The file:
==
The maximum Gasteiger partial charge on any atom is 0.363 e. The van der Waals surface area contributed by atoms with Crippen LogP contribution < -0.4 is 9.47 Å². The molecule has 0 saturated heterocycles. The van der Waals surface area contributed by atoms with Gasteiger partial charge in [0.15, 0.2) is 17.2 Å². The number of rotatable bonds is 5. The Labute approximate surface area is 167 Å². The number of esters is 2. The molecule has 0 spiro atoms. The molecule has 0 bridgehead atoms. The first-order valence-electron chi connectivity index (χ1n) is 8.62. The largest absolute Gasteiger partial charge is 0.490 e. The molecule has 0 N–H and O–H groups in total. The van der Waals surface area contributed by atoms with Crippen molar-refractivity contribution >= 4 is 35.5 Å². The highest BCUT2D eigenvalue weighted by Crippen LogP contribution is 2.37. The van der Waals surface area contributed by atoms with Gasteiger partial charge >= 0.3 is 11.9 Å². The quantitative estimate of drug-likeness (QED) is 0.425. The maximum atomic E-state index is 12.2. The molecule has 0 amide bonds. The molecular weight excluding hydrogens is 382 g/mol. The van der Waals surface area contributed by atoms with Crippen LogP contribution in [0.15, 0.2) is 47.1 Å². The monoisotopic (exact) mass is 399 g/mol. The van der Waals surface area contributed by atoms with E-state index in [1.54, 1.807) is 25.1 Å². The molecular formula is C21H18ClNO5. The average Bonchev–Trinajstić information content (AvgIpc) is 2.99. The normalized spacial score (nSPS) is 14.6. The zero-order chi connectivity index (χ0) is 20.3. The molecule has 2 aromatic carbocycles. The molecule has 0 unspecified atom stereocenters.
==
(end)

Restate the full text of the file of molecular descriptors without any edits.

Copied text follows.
The maximum Gasteiger partial charge on any atom is 0.363 e. The van der Waals surface area contributed by atoms with Crippen LogP contribution < -0.4 is 9.47 Å². The molecule has 0 saturated heterocycles. The van der Waals surface area contributed by atoms with Gasteiger partial charge in [0.15, 0.2) is 17.2 Å². The number of rotatable bonds is 5. The Labute approximate surface area is 167 Å². The number of esters is 2. The molecule has 0 spiro atoms. The molecule has 0 bridgehead atoms. The first-order valence-electron chi connectivity index (χ1n) is 8.62. The largest absolute Gasteiger partial charge is 0.490 e. The molecule has 0 N–H and O–H groups in total. The van der Waals surface area contributed by atoms with Crippen molar-refractivity contribution >= 4 is 35.5 Å². The highest BCUT2D eigenvalue weighted by Crippen LogP contribution is 2.37. The van der Waals surface area contributed by atoms with Gasteiger partial charge >= 0.3 is 11.9 Å². The quantitative estimate of drug-likeness (QED) is 0.425. The maximum atomic E-state index is 12.2. The molecule has 0 amide bonds. The molecular weight excluding hydrogens is 382 g/mol. The van der Waals surface area contributed by atoms with Crippen LogP contribution in [0.15, 0.2) is 47.1 Å². The monoisotopic (exact) mass is 399 g/mol. The van der Waals surface area contributed by atoms with E-state index in [1.54, 1.807) is 25.1 Å². The molecular formula is C21H18ClNO5. The average Bonchev–Trinajstić information content (AvgIpc) is 2.99. The normalized spacial score (nSPS) is 14.6. The zero-order chi connectivity index (χ0) is 20.3. The molecule has 2 aromatic carbocycles. The molecule has 0 unspecified atom stereocenters.